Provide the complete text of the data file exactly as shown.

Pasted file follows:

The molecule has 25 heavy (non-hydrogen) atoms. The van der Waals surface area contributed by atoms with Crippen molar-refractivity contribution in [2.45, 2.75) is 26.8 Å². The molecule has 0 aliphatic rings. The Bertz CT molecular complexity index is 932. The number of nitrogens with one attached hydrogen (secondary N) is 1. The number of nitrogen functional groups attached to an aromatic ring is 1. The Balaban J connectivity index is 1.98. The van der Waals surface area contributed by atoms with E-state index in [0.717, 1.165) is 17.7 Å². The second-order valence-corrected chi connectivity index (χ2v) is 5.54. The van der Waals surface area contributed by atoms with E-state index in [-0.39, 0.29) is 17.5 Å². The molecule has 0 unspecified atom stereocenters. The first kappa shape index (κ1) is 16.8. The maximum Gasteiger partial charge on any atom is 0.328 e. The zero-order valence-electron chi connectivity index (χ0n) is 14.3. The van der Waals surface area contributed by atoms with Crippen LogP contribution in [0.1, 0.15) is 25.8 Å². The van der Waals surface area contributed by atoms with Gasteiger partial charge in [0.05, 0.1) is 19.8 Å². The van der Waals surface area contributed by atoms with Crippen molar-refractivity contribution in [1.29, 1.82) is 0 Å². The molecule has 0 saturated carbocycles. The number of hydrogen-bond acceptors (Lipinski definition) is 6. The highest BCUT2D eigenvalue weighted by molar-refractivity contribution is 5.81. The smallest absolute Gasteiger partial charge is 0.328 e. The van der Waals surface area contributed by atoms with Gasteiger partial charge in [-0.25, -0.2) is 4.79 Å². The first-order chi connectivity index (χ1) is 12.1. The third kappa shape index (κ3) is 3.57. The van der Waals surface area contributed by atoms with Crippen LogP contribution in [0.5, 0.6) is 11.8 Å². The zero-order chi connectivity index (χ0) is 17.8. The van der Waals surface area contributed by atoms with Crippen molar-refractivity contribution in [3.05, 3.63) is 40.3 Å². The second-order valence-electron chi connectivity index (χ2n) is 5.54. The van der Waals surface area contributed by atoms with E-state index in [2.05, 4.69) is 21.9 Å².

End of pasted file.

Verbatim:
The molecule has 25 heavy (non-hydrogen) atoms. The van der Waals surface area contributed by atoms with Crippen molar-refractivity contribution in [2.45, 2.75) is 26.8 Å². The molecule has 0 aliphatic rings. The Bertz CT molecular complexity index is 932. The number of nitrogens with one attached hydrogen (secondary N) is 1. The number of nitrogen functional groups attached to an aromatic ring is 1. The Balaban J connectivity index is 1.98. The van der Waals surface area contributed by atoms with E-state index in [0.717, 1.165) is 17.7 Å². The second-order valence-corrected chi connectivity index (χ2v) is 5.54. The van der Waals surface area contributed by atoms with E-state index in [-0.39, 0.29) is 17.5 Å². The molecule has 0 unspecified atom stereocenters. The first kappa shape index (κ1) is 16.8. The maximum Gasteiger partial charge on any atom is 0.328 e. The zero-order valence-electron chi connectivity index (χ0n) is 14.3. The van der Waals surface area contributed by atoms with Crippen LogP contribution in [0.1, 0.15) is 25.8 Å². The van der Waals surface area contributed by atoms with Gasteiger partial charge in [0.05, 0.1) is 19.8 Å². The van der Waals surface area contributed by atoms with Crippen molar-refractivity contribution in [1.29, 1.82) is 0 Å². The molecule has 0 saturated carbocycles. The number of hydrogen-bond acceptors (Lipinski definition) is 6. The highest BCUT2D eigenvalue weighted by molar-refractivity contribution is 5.81. The smallest absolute Gasteiger partial charge is 0.328 e. The van der Waals surface area contributed by atoms with Gasteiger partial charge in [-0.25, -0.2) is 4.79 Å². The first-order chi connectivity index (χ1) is 12.1. The third kappa shape index (κ3) is 3.57. The van der Waals surface area contributed by atoms with Crippen LogP contribution in [0.5, 0.6) is 11.8 Å². The zero-order chi connectivity index (χ0) is 17.8. The van der Waals surface area contributed by atoms with Crippen molar-refractivity contribution in [3.05, 3.63) is 40.3 Å². The second-order valence-electron chi connectivity index (χ2n) is 5.54. The van der Waals surface area contributed by atoms with E-state index in [2.05, 4.69) is 21.9 Å².